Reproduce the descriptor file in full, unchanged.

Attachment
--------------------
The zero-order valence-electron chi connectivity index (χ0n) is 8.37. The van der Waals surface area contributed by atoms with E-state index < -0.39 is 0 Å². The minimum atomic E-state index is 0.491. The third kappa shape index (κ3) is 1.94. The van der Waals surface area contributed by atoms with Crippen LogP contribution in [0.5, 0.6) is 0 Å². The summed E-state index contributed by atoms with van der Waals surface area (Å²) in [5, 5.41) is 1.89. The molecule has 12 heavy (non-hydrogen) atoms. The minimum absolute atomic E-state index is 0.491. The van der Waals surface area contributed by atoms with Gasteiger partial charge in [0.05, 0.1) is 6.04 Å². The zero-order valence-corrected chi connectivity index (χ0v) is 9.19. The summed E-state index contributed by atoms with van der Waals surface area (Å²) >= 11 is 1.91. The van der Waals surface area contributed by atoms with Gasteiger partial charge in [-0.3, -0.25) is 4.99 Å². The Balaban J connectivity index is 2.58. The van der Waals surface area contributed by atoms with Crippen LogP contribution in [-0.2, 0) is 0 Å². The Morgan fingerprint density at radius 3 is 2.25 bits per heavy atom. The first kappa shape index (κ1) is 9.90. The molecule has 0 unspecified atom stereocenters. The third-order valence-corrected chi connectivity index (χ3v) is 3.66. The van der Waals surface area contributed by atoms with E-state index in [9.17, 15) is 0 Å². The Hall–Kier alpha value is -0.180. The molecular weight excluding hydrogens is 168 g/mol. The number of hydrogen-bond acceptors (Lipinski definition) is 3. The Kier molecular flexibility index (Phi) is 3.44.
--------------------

The zero-order valence-electron chi connectivity index (χ0n) is 8.37. The van der Waals surface area contributed by atoms with E-state index < -0.39 is 0 Å². The minimum atomic E-state index is 0.491. The third kappa shape index (κ3) is 1.94. The van der Waals surface area contributed by atoms with Crippen LogP contribution in [0.5, 0.6) is 0 Å². The summed E-state index contributed by atoms with van der Waals surface area (Å²) in [5, 5.41) is 1.89. The molecule has 12 heavy (non-hydrogen) atoms. The minimum absolute atomic E-state index is 0.491. The van der Waals surface area contributed by atoms with Gasteiger partial charge in [0.05, 0.1) is 6.04 Å². The zero-order valence-corrected chi connectivity index (χ0v) is 9.19. The summed E-state index contributed by atoms with van der Waals surface area (Å²) >= 11 is 1.91. The van der Waals surface area contributed by atoms with Gasteiger partial charge in [-0.3, -0.25) is 4.99 Å². The Balaban J connectivity index is 2.58. The van der Waals surface area contributed by atoms with Crippen LogP contribution in [-0.2, 0) is 0 Å². The Morgan fingerprint density at radius 3 is 2.25 bits per heavy atom. The first kappa shape index (κ1) is 9.90. The molecule has 0 unspecified atom stereocenters. The third-order valence-corrected chi connectivity index (χ3v) is 3.66. The van der Waals surface area contributed by atoms with E-state index in [9.17, 15) is 0 Å². The Hall–Kier alpha value is -0.180. The molecular weight excluding hydrogens is 168 g/mol. The number of hydrogen-bond acceptors (Lipinski definition) is 3. The Kier molecular flexibility index (Phi) is 3.44.